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Trying out Fyne

The idea of building a piece of software once and run it everywhere is certainly charming. And Go supports cross-compiling out of the box.

Fyne is a very promising GUI package for Go that helps you build a GUI app and cross-compile it for (almost) all devices and OSes.

For a quick example, this code gives you a small window with a label and an input field. Grab this piece of code, init a mod and tidy it, and you are good to go. ⋯

#15

Go has superb built-in support for good programming practices, such as test-driven development. In fact, I'm learning a lot about TDD while learning Go from this book: “Learn Go with Tests”.

If you want to test a bunch of similar inputs and outputs, it's handy to run table-driven tests. What you do is list input values and expected output in an array, then loop through all the test cases.

I found this blog post by Lorenzo Peppoloni quite helpful. It gives examples in both Golang and Python for table-driven tests. ⋯

Using prepared statements & pointers in Golang

I changed the name of this blog to “a study of bugs”. This makes it easier for me to think of what to write about -- bugs, of course.

In MySQL, you can use a question mark (?) in a prepared statement to stand in for a value.

In the Go code above, dbconn is a connection to a MySQL server. Line 1 defines a prepared statement. And Line 3 queries the table for a row where the name column matches the value of variable name. I assumed the ? in this query would be interpolated with an actual string. I added quotation marks since they are needed around strings in MySQL CLI. ⋯

“Zulu timezone”

I've been using a pomodoro app that provides a REST API. Through this API, you can query past pomodoros using parameters such as ended_before and ended_after. The response data also contains started_at and ended_at fields.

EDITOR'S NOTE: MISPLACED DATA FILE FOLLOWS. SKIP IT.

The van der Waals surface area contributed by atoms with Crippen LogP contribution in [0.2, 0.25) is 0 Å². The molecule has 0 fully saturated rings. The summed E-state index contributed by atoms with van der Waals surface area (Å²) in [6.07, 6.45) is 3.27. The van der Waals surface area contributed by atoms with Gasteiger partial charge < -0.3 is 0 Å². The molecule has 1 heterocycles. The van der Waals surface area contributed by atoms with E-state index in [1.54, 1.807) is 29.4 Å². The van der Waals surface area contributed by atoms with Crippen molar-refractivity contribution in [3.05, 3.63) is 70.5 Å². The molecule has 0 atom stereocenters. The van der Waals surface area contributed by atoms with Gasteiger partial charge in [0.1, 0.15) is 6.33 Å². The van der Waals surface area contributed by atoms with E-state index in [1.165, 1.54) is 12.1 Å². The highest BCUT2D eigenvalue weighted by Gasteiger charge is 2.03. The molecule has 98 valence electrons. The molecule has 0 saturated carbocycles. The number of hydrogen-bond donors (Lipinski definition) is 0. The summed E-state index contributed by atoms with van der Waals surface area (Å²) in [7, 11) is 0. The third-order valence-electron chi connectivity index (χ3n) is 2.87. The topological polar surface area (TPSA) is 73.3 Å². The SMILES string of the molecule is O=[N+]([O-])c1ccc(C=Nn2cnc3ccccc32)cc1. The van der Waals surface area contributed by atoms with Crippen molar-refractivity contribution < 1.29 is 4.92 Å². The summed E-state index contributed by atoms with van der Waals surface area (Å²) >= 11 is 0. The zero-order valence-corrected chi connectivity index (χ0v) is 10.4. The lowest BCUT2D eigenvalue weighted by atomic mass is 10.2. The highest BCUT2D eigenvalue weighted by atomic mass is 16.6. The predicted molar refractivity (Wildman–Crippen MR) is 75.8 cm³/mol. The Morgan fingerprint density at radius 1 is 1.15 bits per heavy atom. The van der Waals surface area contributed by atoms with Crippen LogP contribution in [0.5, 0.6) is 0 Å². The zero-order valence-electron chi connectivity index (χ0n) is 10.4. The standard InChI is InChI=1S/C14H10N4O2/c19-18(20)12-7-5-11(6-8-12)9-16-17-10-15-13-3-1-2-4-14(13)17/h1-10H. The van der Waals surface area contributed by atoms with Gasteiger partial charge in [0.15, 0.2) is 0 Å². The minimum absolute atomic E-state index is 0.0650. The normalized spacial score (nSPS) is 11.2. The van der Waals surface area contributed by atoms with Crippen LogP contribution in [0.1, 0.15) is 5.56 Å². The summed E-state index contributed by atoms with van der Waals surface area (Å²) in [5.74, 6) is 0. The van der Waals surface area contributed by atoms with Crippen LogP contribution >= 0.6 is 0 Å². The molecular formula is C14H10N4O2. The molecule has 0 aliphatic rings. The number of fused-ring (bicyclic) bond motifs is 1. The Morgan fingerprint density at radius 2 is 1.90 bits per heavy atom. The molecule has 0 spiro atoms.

The values for these fields all look like this: 2022-01-01T07:18:59.000Z. And they are UTC time strings suffixed with a Z. Correctly so, because it indicates this timestring is UTC.

There are fields named local_started_at and local_ended_at. Although those values are clearly not UTC, they are all suffixed with a Z. This confused me a bit at first. (And it seems quite common for people to suffix Z at the end of a time string, regardless of which timezone that time string actually is.) ⋯

A simple demo of how useCallback works

This is how useCallback works.

In the callback defined on line 🙄, the function body increases the count by 1. We set the dependency list to be shallChange. This way, the count will not increase unless shallChange gets a different value.

Method list.sort() vs function sorted()

The more I program, the more I find myself realizing the why of some of the basics.

You can use either a method or a function to sort or reverse a list in Python. One works in-place, meaning the order of items in the original list is changed. The other works on a copy of the list and returns an ordered version of that copy as a new list.

list.sort() and list.reverse() are methods of the list class. They are both verbs, suggesting they take actions on an instance of the list class. And as methods that are internal to a list, they are understandably “allowed” to change the internal order of list items. ⋯

Week 47

I spent some time last week to get myself more familiar with TypeScript.

Although I'd known the syntax, how to type things (props, components, etc) was at times still confusing. I probably saw more than a bunch of errors thrown at me.

Hopefully I'd love it when I get the hang of it. People on the internet say, all pros and cons considered, it's worth the while.

Week 46 gave me surprises

A few things:

Handling date and time is more complicated than I expected. python-dateutil is quite helpful when you need to parse a datetime string.

I tried updating a field in a MongoDB document using MongoEngine. The value of that field was an embedded document that contained four sub-fields. I intended to change the value of subkey2. But the entire embedded document was overwritten. ⋯

So much fun in week 45

These are the fun I had in week 45, 2021.

I ended up in a situation where I decided to use Djongo to bridge MongoDB and Django.

MongoEngine team made a Django connector. But it does not seem to be actively maintained. So they pointed to Djongo and described it as “promising”. (Spoiler: If something is “promising”, the universe hasn't decided whether to resolve it or reject it.) ⋯